With a couple hours to spare before the mandatory race meeting and dinner, I worked on the logistics for Saturday’s race. With no crew and having to carry my own nutrition, I packed up my drop bag and determined that it would be best to leave it at the 47/69 mile aid station. Camp 10 Bear serves as the only aid station runners pass twice, and it worked out great as I could carry enough gels to make it to 47, and then also pick up my portable watch charger to juice up, along with any s-caps or meds if needed. Then, I could drop the charger off at 69, pick up my headlamp and any additional gels to make it to the finish. Not wanting to repeat the uber caffeine ride at WS, I made sure to pack in all uncaffeinated gels.
The race meeting was short and sweet, as I was able to meet Amy Rusieki, the RD and also accomplished ultrarunner. Amy had raced WS in June and we caught up on the course and our experiences that day. Her husband, and course record holder for Vermont Brian, would also be running the 100 on Saturday.
That’s a power couple!
The pre-race meeting was great as I was able to catch up with Sean Bowman, another Slammer that used to live in SLO. We raced HURT and the SB Red Rock 50 mile together, and he and his wife had recently moved out to CO. Met several other Slammers on Friday too. Otto Lam, Chihpiting Phong, Phil Sanderson and Tommy Barlow. We definitely have a fun and diverse crowd tackling the Grand Slam this year, and I could feel the camaraderie begin to grow as we all suffered through WS, and would be putting our bodies through the grinder for another long day in Vermont.
With a 4:00am start and sleeping on fairly uneven ground, I didn’t get a ton of quality sleep. Thankfully, I had banked some great z’s over the past couple days and felt relatively ready to rock on Saturday morning. After a couple cups of fully leaded coffee… damn, caffeine hits you hard if you don’t ever use it, a quick trip to the bano and last minute lubing, we were off.
After asking Amy’s recommendation on Friday, I felt confident not needing a headlamp for the first 1.5hrs of the race. My plan was to relax into a comfortable pace and poach off someone else’s light. With the course being very runnable, especially for the first 70ish miles, I used the Austin Rattler approach of forcing myself to slow down as I literally couldn’t see.
Racing with all my own nutrition, the only stopping I’d need to make at aid stations would be to fill up my water bottles. Being a relatively cool morning for Vermont in July and not being able to feel the humidity too much, I drank to thirst for the early miles and make quick use of the aid stations throughout the day.
Fortunately, my nutrition/hydration plan was dialed in. Unfortunately, my body wasn’t. Starting at approximately mile 15, I could feel my left quad, right calf, hamstring and shin start to tighten up. Trying to run as relaxed and balanced as possible, I continued to perform self checks throughout the day to determine how much the level of pain would rise. Not wanting to cause a long-term injury, I dialed back the pace dramatically and tried to run as gently as possible, using my glutes, hips and core to drive the body.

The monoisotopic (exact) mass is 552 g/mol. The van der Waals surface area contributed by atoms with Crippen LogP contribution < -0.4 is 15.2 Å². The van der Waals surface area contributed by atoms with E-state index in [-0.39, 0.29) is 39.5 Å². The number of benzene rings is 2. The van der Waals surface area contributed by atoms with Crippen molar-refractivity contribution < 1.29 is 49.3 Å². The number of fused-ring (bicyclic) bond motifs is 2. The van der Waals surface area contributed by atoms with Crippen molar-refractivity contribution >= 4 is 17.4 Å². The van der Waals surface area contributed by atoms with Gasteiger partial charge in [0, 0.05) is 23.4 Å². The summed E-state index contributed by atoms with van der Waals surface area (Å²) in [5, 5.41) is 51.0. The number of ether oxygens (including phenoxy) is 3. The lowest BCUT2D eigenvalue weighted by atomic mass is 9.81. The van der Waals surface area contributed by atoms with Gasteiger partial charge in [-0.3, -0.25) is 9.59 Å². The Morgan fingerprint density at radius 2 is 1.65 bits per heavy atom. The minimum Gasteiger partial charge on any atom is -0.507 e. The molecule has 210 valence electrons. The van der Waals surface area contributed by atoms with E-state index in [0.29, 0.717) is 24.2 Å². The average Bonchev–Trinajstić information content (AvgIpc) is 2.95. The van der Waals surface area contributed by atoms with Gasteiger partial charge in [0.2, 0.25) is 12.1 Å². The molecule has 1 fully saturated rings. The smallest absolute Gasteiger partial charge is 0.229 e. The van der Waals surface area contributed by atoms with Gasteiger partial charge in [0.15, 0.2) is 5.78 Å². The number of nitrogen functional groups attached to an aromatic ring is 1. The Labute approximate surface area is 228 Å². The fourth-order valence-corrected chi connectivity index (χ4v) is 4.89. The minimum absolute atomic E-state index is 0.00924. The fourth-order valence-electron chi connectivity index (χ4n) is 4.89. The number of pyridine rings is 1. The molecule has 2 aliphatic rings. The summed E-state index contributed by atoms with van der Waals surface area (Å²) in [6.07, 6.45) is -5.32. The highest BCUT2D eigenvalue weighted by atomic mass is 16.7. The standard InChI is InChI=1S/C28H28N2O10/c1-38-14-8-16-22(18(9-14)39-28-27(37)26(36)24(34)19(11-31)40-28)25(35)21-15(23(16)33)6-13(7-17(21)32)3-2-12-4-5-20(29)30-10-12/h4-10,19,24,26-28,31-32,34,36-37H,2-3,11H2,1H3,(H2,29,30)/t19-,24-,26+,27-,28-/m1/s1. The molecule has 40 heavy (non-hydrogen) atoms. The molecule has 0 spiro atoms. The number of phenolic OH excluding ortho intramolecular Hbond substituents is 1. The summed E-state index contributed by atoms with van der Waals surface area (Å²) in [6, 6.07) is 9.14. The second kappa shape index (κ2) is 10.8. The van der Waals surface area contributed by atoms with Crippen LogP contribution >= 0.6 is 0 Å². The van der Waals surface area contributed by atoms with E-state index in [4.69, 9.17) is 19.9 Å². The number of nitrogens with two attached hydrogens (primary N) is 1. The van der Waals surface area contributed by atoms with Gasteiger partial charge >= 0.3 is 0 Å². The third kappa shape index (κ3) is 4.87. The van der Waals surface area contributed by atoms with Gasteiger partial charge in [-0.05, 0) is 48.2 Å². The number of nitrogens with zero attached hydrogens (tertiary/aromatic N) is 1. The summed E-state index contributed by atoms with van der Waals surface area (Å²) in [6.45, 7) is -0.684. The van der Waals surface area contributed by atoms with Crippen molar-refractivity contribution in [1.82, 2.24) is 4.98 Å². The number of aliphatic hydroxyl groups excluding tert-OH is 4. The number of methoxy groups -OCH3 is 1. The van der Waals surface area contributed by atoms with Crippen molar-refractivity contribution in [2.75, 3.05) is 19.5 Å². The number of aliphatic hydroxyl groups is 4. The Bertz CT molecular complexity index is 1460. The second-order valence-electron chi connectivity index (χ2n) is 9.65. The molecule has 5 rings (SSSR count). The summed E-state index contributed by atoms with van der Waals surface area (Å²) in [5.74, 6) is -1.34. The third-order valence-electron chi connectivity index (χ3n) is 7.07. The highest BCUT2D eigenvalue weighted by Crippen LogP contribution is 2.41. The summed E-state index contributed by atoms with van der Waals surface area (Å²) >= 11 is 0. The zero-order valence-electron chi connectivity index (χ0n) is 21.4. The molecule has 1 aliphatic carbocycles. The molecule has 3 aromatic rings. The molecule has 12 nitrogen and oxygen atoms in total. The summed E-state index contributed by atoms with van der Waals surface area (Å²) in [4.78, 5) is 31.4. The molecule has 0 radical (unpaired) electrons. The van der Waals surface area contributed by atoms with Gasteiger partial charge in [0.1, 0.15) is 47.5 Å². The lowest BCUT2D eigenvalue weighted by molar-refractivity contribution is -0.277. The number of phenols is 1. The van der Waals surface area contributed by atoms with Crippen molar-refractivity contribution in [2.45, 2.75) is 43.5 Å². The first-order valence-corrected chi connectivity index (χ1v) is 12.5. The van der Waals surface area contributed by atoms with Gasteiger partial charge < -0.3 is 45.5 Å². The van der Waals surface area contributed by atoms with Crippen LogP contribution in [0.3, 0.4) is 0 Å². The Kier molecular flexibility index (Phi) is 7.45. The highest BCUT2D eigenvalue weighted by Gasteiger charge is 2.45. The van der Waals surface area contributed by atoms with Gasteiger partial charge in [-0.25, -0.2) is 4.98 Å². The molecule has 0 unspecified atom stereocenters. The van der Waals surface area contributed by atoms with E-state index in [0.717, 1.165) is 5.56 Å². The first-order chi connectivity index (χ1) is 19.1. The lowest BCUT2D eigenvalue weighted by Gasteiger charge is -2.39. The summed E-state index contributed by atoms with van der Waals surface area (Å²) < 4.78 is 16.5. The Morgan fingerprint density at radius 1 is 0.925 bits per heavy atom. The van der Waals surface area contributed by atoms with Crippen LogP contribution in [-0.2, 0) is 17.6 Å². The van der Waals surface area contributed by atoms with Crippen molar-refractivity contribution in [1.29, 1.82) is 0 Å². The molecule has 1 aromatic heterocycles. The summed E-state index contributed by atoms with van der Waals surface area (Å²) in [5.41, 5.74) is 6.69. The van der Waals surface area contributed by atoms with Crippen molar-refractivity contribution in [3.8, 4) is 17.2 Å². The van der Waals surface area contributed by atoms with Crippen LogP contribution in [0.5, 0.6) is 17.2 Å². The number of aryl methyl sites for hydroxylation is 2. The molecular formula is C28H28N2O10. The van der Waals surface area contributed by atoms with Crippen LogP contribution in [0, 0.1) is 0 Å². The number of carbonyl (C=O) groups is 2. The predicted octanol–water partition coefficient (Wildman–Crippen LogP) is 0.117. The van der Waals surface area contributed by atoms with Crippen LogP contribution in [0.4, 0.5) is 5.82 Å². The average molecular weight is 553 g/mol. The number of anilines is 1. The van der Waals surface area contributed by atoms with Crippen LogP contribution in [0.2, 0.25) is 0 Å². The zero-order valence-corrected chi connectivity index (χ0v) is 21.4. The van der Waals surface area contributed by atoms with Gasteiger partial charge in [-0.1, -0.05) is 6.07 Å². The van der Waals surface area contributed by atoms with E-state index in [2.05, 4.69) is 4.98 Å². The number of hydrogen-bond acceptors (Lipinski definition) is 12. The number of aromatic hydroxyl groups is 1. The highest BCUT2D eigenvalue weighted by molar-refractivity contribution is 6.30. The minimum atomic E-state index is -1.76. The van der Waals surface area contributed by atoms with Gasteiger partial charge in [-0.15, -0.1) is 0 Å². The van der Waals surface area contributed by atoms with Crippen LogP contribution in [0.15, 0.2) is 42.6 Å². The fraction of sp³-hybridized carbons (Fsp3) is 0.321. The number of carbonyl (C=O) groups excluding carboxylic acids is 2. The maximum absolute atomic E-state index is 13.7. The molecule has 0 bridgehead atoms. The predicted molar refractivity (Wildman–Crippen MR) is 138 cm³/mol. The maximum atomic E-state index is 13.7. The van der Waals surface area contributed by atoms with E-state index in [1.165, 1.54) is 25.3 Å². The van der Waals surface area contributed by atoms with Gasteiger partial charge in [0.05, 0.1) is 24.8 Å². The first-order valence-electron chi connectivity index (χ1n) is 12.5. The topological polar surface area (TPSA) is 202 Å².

The Vermont 100 course is tricky tough, as 15,000ft of vertical doesn’t compare to Wasatch’s 28k, HURT’s 25k, Hardrock’s 40ishk, or a multitude of other races with more climbing. Vermont sneaks up on you, as there are relatively, if any, flat sections on the course. Albeit shorter climbs and descents than the abovementioned races, Vermont hits you with consistently steep up’s and down’s throughout the day. Blowing out quads is commonplace at Vermont, as runners feel great early on, and hammer the steep downhills. Like any other race, blowing your load early is an excellent way to feel like hammered poo at mile 80.
Looking at the bright side of entering Vermont with a beat up body, I was forced to slow down a lot on the downhills. Being passed by everyone and their mother on literally every descent, my confidence level for a successful race was waning, but I knew this was the only way I’d be able to survive this damn race. Not knowing how my climbing legs would hold up and considering this is my only strength in ultrarunning, I was preparing for a really… really long day out there.
Somewhere around mile 32, as we were climbing up from the aid station, I heard some heavy panting right behind me. Being passed on the downhills was second nature to me at this point during the race, but I felt relatively strong climbing, so I didn’t expect anyone to move up on me so quickly… and so damn loudly! Already being a bit mushy brained, I turned around to see 1,200 pounds right on my rear. Thankfully, the riders were absolutely awesome and their horses so well behaved, that it was effortless having them pass throughout the day. As nice as they were, no one offered to give me a ride.